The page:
General James Jones: Senator, I don't know the answer to that. All I know is that for the last several years, things that look like they're finally going to move are replaced by another obstacle. The-the delisting of the MEK [a decision then-Secretary of State Hillary Clinton made under pressure from the US courts] would be the end of it but it was replaced by another listing [a designation by the Dept of Homeland Security classifying the MEK as "third tier" -- a listing that is in violation of the court order served on then Secretary of State Clinton] -- that was, somewhat, in my view arbitrary. But it has served to delay the process even more. I don't think the Iraqi government has been particularly helpful. They-they play cat and mouse with the residents. Sometimes they deny food, they deny protection, they turn off the water, they don't take out the trash or garbage for days on end. It's just a constant problem. But I really think that the real answer is for someone in authority to just make a decision, "Enough, we're going to do the right thing. We made a commitment to these people. We didn't live up to it. It's time to finish it." And I think it's that simple. It's a humanitarian gesture. I frankly don't care what the Iranians think about this. I think it's the right thing to do.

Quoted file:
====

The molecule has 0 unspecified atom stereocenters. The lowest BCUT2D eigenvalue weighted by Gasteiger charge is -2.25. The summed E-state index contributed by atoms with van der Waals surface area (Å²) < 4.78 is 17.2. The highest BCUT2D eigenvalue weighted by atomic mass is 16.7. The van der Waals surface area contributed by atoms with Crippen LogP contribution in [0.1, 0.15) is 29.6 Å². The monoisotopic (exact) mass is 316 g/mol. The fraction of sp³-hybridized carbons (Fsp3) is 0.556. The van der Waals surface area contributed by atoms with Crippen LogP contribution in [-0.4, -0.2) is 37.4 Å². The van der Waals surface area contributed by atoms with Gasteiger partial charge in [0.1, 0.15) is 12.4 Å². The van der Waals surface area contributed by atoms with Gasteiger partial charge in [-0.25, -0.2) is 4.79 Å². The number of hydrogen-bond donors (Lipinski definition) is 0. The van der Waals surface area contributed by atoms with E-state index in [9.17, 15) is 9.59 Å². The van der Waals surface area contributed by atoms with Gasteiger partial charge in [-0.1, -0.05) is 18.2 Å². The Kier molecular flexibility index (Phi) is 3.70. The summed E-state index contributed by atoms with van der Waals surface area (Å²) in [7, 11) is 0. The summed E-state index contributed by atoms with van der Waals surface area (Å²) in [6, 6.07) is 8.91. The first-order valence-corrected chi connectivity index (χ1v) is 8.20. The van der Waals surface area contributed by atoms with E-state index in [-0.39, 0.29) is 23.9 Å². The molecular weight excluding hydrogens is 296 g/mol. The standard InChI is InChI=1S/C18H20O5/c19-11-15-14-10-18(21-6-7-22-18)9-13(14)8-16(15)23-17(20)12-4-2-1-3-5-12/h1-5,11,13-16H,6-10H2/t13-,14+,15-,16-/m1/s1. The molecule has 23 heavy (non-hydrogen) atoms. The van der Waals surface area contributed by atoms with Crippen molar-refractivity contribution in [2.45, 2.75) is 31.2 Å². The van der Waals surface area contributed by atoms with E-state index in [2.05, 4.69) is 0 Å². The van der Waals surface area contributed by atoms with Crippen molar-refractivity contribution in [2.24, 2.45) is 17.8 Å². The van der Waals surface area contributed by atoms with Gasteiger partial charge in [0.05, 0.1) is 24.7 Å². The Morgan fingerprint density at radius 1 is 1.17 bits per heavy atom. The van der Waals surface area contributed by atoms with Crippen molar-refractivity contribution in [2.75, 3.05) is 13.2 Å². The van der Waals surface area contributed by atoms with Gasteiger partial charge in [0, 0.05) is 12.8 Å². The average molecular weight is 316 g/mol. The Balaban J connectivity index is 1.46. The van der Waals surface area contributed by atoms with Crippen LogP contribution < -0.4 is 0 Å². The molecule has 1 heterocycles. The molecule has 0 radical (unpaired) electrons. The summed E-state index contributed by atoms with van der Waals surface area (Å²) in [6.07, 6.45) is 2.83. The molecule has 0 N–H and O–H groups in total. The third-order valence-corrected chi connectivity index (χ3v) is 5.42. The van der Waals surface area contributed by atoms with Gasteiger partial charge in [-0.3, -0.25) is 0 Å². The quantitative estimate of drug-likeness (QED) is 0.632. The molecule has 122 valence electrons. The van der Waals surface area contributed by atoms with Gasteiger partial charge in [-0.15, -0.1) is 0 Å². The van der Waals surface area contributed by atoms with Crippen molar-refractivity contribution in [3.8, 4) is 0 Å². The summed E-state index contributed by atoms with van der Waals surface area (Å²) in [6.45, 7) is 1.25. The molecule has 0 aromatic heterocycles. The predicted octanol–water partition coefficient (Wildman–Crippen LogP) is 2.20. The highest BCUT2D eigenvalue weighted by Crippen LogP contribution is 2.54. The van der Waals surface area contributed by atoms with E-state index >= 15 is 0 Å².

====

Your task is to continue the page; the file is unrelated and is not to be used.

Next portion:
Senator Jeanne Shaheen: Senator Lieberman, one of the things I have heard from relatives of people at Camp Liberty that they're very concerned about is this requirement that they renounce MEK and concerned about what that might mean in the future and if somebody could use that and come back to address their ability to come back and live in the United States? I've not had anybody explain that to me adequately why that is something people are being requested to do. Have you had anybody explain to you why that's so important?